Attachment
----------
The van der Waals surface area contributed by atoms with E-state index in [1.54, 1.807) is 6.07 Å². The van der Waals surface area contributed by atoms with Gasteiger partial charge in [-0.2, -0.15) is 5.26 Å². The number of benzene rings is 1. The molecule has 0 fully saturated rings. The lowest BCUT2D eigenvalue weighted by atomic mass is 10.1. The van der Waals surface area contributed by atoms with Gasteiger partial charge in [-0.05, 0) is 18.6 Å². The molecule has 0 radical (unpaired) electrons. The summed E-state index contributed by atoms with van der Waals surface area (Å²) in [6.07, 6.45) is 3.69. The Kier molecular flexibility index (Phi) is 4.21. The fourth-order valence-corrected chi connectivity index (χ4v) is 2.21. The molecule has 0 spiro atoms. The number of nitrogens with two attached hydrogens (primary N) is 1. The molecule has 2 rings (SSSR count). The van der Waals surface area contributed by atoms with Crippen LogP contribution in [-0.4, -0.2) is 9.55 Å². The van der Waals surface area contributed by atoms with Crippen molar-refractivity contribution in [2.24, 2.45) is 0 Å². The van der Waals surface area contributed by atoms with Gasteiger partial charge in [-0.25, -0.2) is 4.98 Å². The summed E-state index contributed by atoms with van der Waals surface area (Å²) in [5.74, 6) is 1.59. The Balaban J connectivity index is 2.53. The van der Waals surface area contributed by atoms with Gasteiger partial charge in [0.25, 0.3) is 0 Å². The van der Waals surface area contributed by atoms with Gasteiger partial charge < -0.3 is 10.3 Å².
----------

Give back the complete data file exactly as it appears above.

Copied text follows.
The van der Waals surface area contributed by atoms with E-state index in [1.54, 1.807) is 6.07 Å². The van der Waals surface area contributed by atoms with Gasteiger partial charge in [-0.2, -0.15) is 5.26 Å². The number of benzene rings is 1. The molecule has 0 fully saturated rings. The lowest BCUT2D eigenvalue weighted by atomic mass is 10.1. The van der Waals surface area contributed by atoms with Gasteiger partial charge in [-0.05, 0) is 18.6 Å². The molecule has 0 radical (unpaired) electrons. The summed E-state index contributed by atoms with van der Waals surface area (Å²) in [6.07, 6.45) is 3.69. The Kier molecular flexibility index (Phi) is 4.21. The fourth-order valence-corrected chi connectivity index (χ4v) is 2.21. The molecule has 0 spiro atoms. The number of nitrogens with two attached hydrogens (primary N) is 1. The molecule has 2 rings (SSSR count). The van der Waals surface area contributed by atoms with Crippen LogP contribution in [-0.4, -0.2) is 9.55 Å². The van der Waals surface area contributed by atoms with Crippen molar-refractivity contribution in [2.24, 2.45) is 0 Å². The van der Waals surface area contributed by atoms with Gasteiger partial charge in [-0.25, -0.2) is 4.98 Å². The summed E-state index contributed by atoms with van der Waals surface area (Å²) in [5.74, 6) is 1.59. The Balaban J connectivity index is 2.53. The van der Waals surface area contributed by atoms with Gasteiger partial charge in [0.25, 0.3) is 0 Å². The van der Waals surface area contributed by atoms with Gasteiger partial charge < -0.3 is 10.3 Å².